Many pet owners are unprepared for the shock of a vet bill. One survey found that a vet bill of $999 or less would cause an astounding 42% of pet owners to go into debt, while a vet bill of just $499 or less would cause 28% to go into debt.  

You can protect yourself from going broke to save your pet with the right pet insurance. Understanding pet insurance doesn’t have to be as tricky as teaching an old dog new tricks. Here’s a detailed look at how to choose the right pet insurance plan for you.

Tailoring Pet Insurance: Choosing the Right Plan for Your Pet’s Lifestyle

The first step in selecting a plan is to consider your pet’s needs and your financial situation. Some plans might cover only accidents and illnesses, while others may also cover routine care, such as vaccinations and annual checkups.

For example, let’s say you have an aging German Shepherd you love doing outdoor activities with. Unfortunately, German Shepherds are prone to certain hereditary diseases. Given their health tendencies and adventurous nature, you might opt for a comprehensive plan that includes coverage for accidents (like a slip and fall during a hike) and illnesses. You should also see if there are any exclusions in the plan for conditions that affect German Shepherds (we’ll explain exclusions later).

Alternatively, if you have an indoor cat, you might choose a plan that focuses more on illness and routine care, as the cat will be less prone to disease from interacting with outside animals or risk as many injuries as it won’t be climbing fences, trees, and houses.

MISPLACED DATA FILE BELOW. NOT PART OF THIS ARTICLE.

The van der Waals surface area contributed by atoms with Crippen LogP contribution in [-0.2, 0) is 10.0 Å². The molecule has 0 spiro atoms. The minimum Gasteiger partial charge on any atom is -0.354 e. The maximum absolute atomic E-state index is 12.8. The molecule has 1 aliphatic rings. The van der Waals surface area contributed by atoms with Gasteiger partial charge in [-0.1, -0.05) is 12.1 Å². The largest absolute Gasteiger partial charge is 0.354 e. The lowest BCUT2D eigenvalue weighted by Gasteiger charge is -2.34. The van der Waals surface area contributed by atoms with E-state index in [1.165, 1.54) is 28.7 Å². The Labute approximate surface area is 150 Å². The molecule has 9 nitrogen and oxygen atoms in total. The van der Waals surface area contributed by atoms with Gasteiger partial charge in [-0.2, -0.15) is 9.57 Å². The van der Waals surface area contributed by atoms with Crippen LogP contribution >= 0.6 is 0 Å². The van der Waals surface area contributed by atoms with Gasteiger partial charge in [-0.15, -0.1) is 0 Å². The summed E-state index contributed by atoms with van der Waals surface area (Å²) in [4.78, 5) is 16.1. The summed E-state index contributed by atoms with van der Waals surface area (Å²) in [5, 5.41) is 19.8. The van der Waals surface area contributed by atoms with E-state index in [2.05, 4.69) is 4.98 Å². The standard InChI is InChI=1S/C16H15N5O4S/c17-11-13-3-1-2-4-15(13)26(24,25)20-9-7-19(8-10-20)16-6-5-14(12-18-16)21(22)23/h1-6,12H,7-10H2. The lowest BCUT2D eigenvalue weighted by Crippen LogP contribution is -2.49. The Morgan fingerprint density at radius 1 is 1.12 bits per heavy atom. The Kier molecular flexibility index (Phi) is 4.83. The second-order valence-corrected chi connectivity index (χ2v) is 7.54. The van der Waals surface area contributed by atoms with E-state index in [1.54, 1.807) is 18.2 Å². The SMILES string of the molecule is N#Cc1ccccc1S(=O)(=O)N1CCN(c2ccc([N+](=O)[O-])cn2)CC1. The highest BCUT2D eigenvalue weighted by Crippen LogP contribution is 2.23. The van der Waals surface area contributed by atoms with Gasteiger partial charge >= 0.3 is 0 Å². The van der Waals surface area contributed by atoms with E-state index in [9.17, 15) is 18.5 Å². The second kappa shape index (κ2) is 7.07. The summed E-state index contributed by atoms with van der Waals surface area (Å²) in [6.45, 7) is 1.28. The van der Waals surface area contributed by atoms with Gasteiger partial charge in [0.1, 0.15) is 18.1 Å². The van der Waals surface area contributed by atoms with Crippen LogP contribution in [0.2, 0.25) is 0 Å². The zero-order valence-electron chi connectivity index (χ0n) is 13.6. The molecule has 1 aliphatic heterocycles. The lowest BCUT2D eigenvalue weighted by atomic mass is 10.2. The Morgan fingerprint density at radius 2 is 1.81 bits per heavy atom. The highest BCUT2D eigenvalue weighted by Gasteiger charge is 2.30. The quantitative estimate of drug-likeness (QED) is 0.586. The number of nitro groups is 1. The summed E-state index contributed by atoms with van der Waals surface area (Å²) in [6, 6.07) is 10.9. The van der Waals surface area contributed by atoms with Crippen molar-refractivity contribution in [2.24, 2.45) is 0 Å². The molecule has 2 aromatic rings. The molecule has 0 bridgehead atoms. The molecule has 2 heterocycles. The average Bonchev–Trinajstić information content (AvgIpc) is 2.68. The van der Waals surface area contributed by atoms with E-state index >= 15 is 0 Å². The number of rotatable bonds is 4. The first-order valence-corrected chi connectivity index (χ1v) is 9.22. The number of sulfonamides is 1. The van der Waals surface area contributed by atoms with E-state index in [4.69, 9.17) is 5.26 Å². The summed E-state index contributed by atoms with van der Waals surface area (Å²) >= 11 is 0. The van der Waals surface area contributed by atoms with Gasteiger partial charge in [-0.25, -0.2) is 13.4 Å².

Understanding Premiums, Deductibles, and Copays

The “premium” is the amount you pay (monthly or annually) to keep your insurance active. Higher premiums usually mean more comprehensive coverage and lower out-of-pocket costs for vet visits.

Deductibles” are the costs you must pay out of pocket before your insurance starts covering them. Choosing a higher deductible can lower your premium, but it means paying more upfront for care.

After meeting your deductible, the “co-pay is the percentage of the covered expenses you’re responsible for. Reimbursement levels are how much the insurance will pay after your co-pay. Plans often reimburse 70% to 90% of covered costs.

For example, a total hip replacement for a dog can average $6,000. If the total medical bill is $6,000, your deductible is $300, and your copay is 20%, you would be responsible for $1,440 and your insurance would cover $4,560. 

Here is an example of how this would work with a $500 annual deductible if you filed two claims in a year:

Claim #1:
Stitches for a Cut
Claim #2:
Tumor Removal 
Total Bill$400$4000
Annual Deductible-$400-$100
20% CopayN/A$800
How much you’re responsible for$400$900
How much insurance pays$0$3,100
How Do I Choose the Right Pet Insurance?
When choosing pet insurance, it’s important to understand the details so you won’t be taken by surprise when your pet’s medical bill arrives.

Understanding the Fine Print: Navigating Exclusions in Pet Insurance

Exclusions in pet insurance policies are specific conditions or situations that the insurance won’t cover. It’s really important to know about these exclusions when choosing a policy because they affect the kind of vet care, treatments, and incidents that won’t be paid for by the insurance company. 

Some usual exclusions are pre-existing conditions, problems specific to certain breeds, regular check-ups and preventative care, diseases pets are born with or inherit, and elective procedures. Knowing about these exclusions will help you avoid surprise costs and have a clearer idea of what your insurance will cover.

Here are some types of common exclusions: